Democratic Senatorial Campaign Committee Chairwoman Patty Murray (Wash.) has said she doesn’t have the “bloody primary” problem that Republicans face in races across the country, but she clearly was not referring to Hawaii’s Senate contest.
The roles are reversed in the Aloha State, home to some infamously competitive Democratic primaries in recent years and where former Gov. Linda Lingle looks to have a clear path to the GOP nomination if she runs.
Several Democrats are interested in replacing retiring Democratic Sen. Daniel Akaka, including the state’s two Congresswomen, Reps. Mazie Hirono and Colleen Hanabusa.
“I haven’t seen a race yet in Hawaii where there isn’t a Democratic primary,” Hanabusa told Roll Call in an interview from her Congressional office. “A race as important as this — many would consider you’re not going to have an opportunity like this again — you’re going to find there will be a lot of Democrats that are more than willing to step up to the plate.”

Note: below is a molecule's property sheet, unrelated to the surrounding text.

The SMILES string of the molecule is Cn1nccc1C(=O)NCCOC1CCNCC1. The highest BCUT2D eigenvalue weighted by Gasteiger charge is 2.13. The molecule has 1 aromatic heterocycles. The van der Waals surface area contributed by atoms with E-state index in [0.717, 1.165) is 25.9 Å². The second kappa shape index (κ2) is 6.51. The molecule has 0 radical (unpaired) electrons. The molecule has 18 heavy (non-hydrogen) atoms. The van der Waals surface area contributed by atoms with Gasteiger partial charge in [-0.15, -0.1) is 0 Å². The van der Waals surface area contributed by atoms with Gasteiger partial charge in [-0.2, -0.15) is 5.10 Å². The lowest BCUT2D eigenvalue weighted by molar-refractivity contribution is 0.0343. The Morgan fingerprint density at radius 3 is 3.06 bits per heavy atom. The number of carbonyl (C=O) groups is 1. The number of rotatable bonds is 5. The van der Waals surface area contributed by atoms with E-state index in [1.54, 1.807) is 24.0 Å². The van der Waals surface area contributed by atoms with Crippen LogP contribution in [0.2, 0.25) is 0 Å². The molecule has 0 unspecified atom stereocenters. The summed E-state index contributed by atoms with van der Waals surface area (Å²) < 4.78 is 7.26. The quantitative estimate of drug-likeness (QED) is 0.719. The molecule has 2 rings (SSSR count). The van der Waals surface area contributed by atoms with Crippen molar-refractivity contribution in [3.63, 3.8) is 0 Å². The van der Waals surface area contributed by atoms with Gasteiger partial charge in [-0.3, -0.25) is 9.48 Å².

The opportunity is indeed rare. There have been only five Hawaiian Senators in the 52-year-old state’s history, and Democratic Sen. Daniel Inouye has been in office nearly that entire time. Akaka was elected in 1990, succeeding just two Senators who held the seat for the previous 30 years.
Hanabusa told Roll Call that she is taking a serious look at the race and has set up an appointment with the DSCC. She said the committee has made it known it wants to speak with anyone interested in running, but it is not actively recruiting any one candidate.
“The primary consideration is always how to best serve Hawaii,” Hanabusa said of her decision-making process. “I don’t see making the decision immediately, but I do believe that it’s going to have to be made probably before the end of the year.”
Hirono also confirmed her interest in the race to Roll Call. “Many people have encouraged me to look at the race for U.S. Senate,” she said in an email. “I’m humbled by this encouragement and I am taking a careful look at it.”
Among the other Democrats considering bids are former Honolulu Mayor Mufi Hannemann and Lt. Gov. Brian Schatz. Meanwhile, former Rep. Ed Case, who has been in the middle of a few recent Democratic primary battles, this month became the first candidate to enter the race.
Case is shaking off two straight election losses and trying again to make it back to Washington, D.C. He and Hanabusa split the Democratic vote in the odd three-candidate special election last year in the 1st district to replace Neil Abercrombie, who is now governor, allowing Republican Charles Djou to win the Honolulu-based seat. Djou lost to Hanabusa in the November election for a full term.